Removing both kidneys, he said, "will not make the donor worse off than the donor would have been in the absence of the nephrectomy."

"Though not dead yet, they are 'as good as dead' from an ethical perspective," wrote Franklin Miller, a bioethicist at the National Institutes of Health, along with Dr. Robert Truog, a professor of medical ethics, anesthesiology and pediatrics at Harvard Medical School. "No harm or wrong is committed by procuring vital organs prior to stopping life support, provided that valid consent is obtained for donation."

But removing both kidneys from a living donor would not always be in a patient's best interests.

"There is no reason to believe that registering as an organ donor involves the willingness to undergo premortem double nephrectomy," argued bioethicists Maxwell Smith of the University of Toronto, David Rodriguez-Arias of the Spanish National Research Council and Ivan Ortega of Alcala de Henares University.

And Norman Cantor, a distinguished professor of law at Rutgers School of Law, wrote that removing both kidneys before death could be legally risky.

"An organ retrieval intervention poses some hazard of accelerating death, as by hemorrhage or cardiac arrest," he said. "Any medical action potentially accelerating death, even by a few minutes and even for a gravely debilitated patient, demands a legally recognized justification."

Removing one kidney, he said, could be legally defensible, but removing both "would almost certainly be deemed unlawful under the current legal framework."

Copyright 2012 ABC News Radio


High-Protein, Low-Carb Diet Safe for Kidneys

Creatas/Thinkstock(INDIANAPOLIS) -- For decades, medical experts have been concerned that high-protein, low-carb diets like Atkins could be damaging to the kidneys, but a new study found that this isn’t the case in otherwise healthy patients.

Researchers from the Indiana University School of Medicine compared the effects of such a diet to that of a standard low-fat diet in 307 obese people who did not suffer from kidney disease or other chronic illnesses.

After a two-year period, they found that the high-protein, low-carb diet didn’t cause noticeable harmful effects on healthy obese patients’ kidney function compared to obese people who followed a low-fat diet.

“Despite decades of concerns about low-carb, high-protein diets that may cause kidney damage in healthy people, there were no signs that this would be the case after a two-year period,” said Dr. Allon Friedman, lead author of the study, published in the Clinical Journal of the American Society of Nephrology.

Protein in the blood contributes to important protective benefits to the body, including fighting infections, blood clots and improving circulation in the body.  Normally, proteins are too big to pass through the kidneys’ filter into the urine, but proteins from the blood can leak into the urine when kidney filters are damaged, according to the National Institutes of Health.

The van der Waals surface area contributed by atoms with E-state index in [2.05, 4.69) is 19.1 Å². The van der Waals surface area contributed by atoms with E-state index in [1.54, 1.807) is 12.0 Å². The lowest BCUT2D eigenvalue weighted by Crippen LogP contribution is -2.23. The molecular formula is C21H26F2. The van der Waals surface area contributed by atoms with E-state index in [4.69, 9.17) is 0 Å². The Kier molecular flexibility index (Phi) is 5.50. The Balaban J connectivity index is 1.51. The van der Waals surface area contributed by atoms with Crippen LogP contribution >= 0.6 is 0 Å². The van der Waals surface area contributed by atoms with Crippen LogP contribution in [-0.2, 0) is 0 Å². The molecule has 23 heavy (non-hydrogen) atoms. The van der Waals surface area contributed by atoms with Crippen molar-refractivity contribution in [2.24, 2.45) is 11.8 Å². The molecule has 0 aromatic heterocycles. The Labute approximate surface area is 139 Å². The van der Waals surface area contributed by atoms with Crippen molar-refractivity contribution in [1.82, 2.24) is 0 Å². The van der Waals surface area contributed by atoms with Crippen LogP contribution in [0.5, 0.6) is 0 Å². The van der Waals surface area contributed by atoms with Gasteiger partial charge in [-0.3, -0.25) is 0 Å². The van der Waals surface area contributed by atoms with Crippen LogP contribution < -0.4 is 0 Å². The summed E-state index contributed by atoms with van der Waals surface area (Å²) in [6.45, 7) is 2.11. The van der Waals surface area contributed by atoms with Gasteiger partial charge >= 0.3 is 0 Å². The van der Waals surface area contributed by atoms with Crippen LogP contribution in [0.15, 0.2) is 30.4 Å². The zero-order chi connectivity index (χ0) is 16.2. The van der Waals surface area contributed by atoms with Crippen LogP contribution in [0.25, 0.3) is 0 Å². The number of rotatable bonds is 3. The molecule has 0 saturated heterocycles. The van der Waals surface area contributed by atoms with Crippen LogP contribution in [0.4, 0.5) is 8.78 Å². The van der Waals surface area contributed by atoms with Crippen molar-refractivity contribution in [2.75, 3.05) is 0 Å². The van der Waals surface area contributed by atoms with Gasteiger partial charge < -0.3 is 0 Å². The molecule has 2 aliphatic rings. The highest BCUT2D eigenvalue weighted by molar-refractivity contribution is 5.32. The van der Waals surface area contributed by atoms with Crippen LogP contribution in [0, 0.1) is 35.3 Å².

Abnormal amounts of protein in the urine, known as proteinuria, usually point to some sort of kidney disease, regardless of diet.  But, researchers found that the most important way to reduce protein in urine did not have to do with the type of diet but rather the actual amount of weight lost.

The results are relevant to the millions of healthy obese adults who use dieting as a weight-loss strategy, researchers noted.  More than one-third of American adults are obese, according to the Centers for Disease Control and Prevention.

Despite the promising results, Dr. Joseph Vassalotti, chief medical officer of the National Kidney Foundation, cautioned people to take the findings with a grain of salt.

“The population studied does not apply to most patients with or at risk for chronic kidney disease, since the study participants had no evidence of chronic kidney disease or other illnesses,” said Vassalotti.

“The best diet is obviously one that is balanced, that reduces calories and encourages daily exercise,” said Friedman.  “For this study, we really showed that it’s not important how someone loses weight, but whether they can do it and keep it off.”

Copyright 2012 ABC News Radio


New York Man Pleads Guilty to Organ Trafficking

Jupiterimages/Thinkstock(NEW YORK) -- A Brooklyn, N.Y., man admitted in court Thursday that he purchased human kidneys from live Israeli donors that were ultimately transplanted into three New Jersey residents.

Levy Izhak Rosenbaum, 60, earned $410,000 from the three black-market sales and was conspiring to broker another deal when he was caught, federal prosecutors said in a statement. He received another $10,000 as down payment for that transaction.

Rosenbaum’s attorneys, Ronald Kleinberg and Richard Finkel, issued a statement saying their client’s motivation was to save the lives of people who would have died without the transplants because more than 90,000 Americans are on transplant waiting lists.

“The transplants were successful and the donors and recipients are now leading full and healthy lives,” the attorneys said.  “In fact, because of the transplants and for the first time in many years, the recipients are no longer burdened by the medical and substantial health dangers associated with dialysis and kidney failure.”